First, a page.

The Fillmore

Show date: January 19/20, 2018, 7:00 pm

Venue: The Fillmore

City: San Francisco

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The Great Falls of the Missouri River in 1880

The Great Falls of the Missouri River, 1880.

Do you know what today is? It’s June 13, yes – and that means today is the anniversary of the day that Meriwether Lewis of the Lewis and Clark Expedition caught sight of the Great Falls of the Missouri River for the first time. Bet that made for a pretty good day.

Speaking of finding things, let’s talk about this week’s concerts. Here’s what we’ve got coming up this week in the Bay Area: low people, electric people, minimal people, and a trivia night hosted by the people in Spinning Platters. It’s looking pretty good out there!

So, let’s preview. Preview time. Preview time is go. Previews are starting now and we are going to start the previews now. Previews go!

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A passionate, spellbinding set at the final leg of the duo’s North American tour

Brian King of Japandroids

Brian King of Japandroids

If you can believe it, five long years have passed since the last time that Japandroids came to San Francisco and took over The Fillmore, and it’s been far too long of a wait. Their 2012 work Celebration Rock marked a pivotal shift from their laden-with-chaos-and-noise debut tunes to the triumphant, thundering anthems that their singles are now gleaming with, and 2017’s Near To The Wild Heart Of Life continues in this fashion, offering up a slab of pieces full of vitality and potency — this time with the extra sheen of studio magic. Lest you be concerned that the slick sounds of overdubs have marred the energy level that the Vancouver duo are famous for possessing, worry not: if anything, their chemistry has reached an all-time high, their precise delivery pairing magnificently with the massive walls of sound they can tirelessly deliver. If Japandroids were tired at the end of the tour, there was no sign of such weariness at this performance.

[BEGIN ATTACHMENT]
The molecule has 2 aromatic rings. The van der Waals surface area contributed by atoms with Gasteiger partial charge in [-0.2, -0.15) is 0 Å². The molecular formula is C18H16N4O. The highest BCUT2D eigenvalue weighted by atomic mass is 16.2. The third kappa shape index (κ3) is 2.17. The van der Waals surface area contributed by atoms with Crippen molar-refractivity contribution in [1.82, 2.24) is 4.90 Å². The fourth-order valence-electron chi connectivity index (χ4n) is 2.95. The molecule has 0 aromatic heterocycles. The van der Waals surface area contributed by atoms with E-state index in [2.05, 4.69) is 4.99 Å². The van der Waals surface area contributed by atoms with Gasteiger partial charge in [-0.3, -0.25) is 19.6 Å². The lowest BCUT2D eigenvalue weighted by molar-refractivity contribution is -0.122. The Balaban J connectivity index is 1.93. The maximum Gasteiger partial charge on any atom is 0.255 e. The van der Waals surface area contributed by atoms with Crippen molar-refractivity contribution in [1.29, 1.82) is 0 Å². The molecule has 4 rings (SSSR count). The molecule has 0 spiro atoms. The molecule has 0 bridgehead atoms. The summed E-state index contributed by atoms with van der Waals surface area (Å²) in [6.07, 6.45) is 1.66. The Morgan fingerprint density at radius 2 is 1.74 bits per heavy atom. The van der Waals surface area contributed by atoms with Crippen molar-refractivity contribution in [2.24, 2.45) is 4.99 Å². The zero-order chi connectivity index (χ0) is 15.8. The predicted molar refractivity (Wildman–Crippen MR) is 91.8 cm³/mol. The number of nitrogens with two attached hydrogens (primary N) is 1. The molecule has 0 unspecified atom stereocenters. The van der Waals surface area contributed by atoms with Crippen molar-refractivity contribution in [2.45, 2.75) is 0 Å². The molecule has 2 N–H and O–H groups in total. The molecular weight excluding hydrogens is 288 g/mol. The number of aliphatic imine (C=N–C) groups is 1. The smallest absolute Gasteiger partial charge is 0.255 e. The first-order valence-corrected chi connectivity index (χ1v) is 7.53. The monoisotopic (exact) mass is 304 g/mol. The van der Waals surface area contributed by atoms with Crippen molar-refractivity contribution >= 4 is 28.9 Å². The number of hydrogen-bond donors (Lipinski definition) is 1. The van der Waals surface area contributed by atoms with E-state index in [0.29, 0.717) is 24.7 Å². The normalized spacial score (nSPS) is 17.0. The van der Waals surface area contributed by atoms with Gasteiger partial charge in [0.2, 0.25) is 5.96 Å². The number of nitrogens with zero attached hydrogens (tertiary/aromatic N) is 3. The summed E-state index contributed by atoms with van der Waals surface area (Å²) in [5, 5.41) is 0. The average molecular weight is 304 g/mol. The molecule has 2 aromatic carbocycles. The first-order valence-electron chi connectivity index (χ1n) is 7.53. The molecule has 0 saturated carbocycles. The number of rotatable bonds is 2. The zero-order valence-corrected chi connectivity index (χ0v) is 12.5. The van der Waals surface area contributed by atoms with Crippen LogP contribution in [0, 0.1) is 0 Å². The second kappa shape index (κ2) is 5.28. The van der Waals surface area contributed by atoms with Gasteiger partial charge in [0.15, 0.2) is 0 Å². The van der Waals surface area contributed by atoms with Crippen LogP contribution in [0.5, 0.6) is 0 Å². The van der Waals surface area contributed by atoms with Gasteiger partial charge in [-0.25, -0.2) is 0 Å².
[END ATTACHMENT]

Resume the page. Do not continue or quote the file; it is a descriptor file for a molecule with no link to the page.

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Four years later, it’s no longer a reunion — Refused are reborn as something new

Refused

Refused

It’s really hard to find a concert that was better, and more well-attended, than the 2012 show at the Warfield that marked the triumphant return of the Swedish hardcore giants known as Refused. Alumni and newcomers from all scenes of loud, angry music were found wandering the crowd en masse, and the band themselves, fresh off of their first gargantuan performance at Coachella, took the tinier stage they were offered and absolutely demolished any doubts held about their ability to still blow the minds of their audience. To this day, every time Refused has returned to the Bay Area, they acknowledge that performance as the one that actually convinced them to stay in the game. Singer Dennis Lyxzén regularly has stated that the gig brought them back down to earth, from the lofty, uncertain heights of trying to conquer the main stage down in Indio, and the energy expressed in every one of Refused’s shows since that time has always seemed to be a display of gratitude for that night. The question, then, was whether or not Refused would treat the early ’10s as their victory lap back in the race, or actually return with a new path to follow as an active band creating new art.